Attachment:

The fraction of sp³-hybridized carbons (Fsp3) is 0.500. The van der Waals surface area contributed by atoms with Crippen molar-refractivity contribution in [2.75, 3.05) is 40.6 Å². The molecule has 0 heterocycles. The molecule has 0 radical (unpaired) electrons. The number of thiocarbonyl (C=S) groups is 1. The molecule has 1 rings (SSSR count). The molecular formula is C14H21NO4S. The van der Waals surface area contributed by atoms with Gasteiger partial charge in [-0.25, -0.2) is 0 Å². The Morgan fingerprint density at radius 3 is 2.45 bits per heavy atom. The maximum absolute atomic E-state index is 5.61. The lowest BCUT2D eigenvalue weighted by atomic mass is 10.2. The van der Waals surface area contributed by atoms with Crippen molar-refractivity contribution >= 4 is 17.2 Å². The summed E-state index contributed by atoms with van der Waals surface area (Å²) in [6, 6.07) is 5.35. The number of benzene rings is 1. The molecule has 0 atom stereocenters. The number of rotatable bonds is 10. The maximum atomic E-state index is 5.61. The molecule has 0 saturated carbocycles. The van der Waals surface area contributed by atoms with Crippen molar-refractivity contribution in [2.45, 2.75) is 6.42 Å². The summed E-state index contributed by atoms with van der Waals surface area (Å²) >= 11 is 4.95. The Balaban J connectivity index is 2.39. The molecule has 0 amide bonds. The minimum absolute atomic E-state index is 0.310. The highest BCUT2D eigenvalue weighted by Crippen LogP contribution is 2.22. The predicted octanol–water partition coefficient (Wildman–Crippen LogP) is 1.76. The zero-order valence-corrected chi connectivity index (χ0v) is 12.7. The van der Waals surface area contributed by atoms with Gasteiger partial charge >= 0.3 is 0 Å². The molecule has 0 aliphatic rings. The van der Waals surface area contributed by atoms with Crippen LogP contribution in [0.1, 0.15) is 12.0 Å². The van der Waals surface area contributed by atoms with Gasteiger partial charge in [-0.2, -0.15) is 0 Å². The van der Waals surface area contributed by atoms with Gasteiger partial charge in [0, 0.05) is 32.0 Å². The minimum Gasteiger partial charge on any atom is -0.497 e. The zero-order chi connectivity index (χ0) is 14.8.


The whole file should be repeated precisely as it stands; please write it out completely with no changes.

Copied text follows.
The fraction of sp³-hybridized carbons (Fsp3) is 0.500. The van der Waals surface area contributed by atoms with Crippen molar-refractivity contribution in [2.75, 3.05) is 40.6 Å². The molecule has 0 heterocycles. The molecule has 0 radical (unpaired) electrons. The number of thiocarbonyl (C=S) groups is 1. The molecule has 1 rings (SSSR count). The molecular formula is C14H21NO4S. The van der Waals surface area contributed by atoms with Gasteiger partial charge in [-0.25, -0.2) is 0 Å². The Morgan fingerprint density at radius 3 is 2.45 bits per heavy atom. The maximum absolute atomic E-state index is 5.61. The lowest BCUT2D eigenvalue weighted by atomic mass is 10.2. The van der Waals surface area contributed by atoms with Crippen molar-refractivity contribution >= 4 is 17.2 Å². The summed E-state index contributed by atoms with van der Waals surface area (Å²) in [6, 6.07) is 5.35. The number of benzene rings is 1. The molecule has 0 atom stereocenters. The number of rotatable bonds is 10. The maximum atomic E-state index is 5.61. The molecule has 0 saturated carbocycles. The van der Waals surface area contributed by atoms with Crippen molar-refractivity contribution in [2.45, 2.75) is 6.42 Å². The summed E-state index contributed by atoms with van der Waals surface area (Å²) >= 11 is 4.95. The Balaban J connectivity index is 2.39. The molecule has 0 amide bonds. The minimum absolute atomic E-state index is 0.310. The highest BCUT2D eigenvalue weighted by Crippen LogP contribution is 2.22. The predicted octanol–water partition coefficient (Wildman–Crippen LogP) is 1.76. The zero-order valence-corrected chi connectivity index (χ0v) is 12.7. The van der Waals surface area contributed by atoms with Gasteiger partial charge >= 0.3 is 0 Å². The molecule has 0 aliphatic rings. The van der Waals surface area contributed by atoms with Crippen LogP contribution in [0.1, 0.15) is 12.0 Å². The van der Waals surface area contributed by atoms with Gasteiger partial charge in [-0.2, -0.15) is 0 Å². The van der Waals surface area contributed by atoms with Gasteiger partial charge in [0, 0.05) is 32.0 Å². The minimum Gasteiger partial charge on any atom is -0.497 e. The zero-order chi connectivity index (χ0) is 14.8.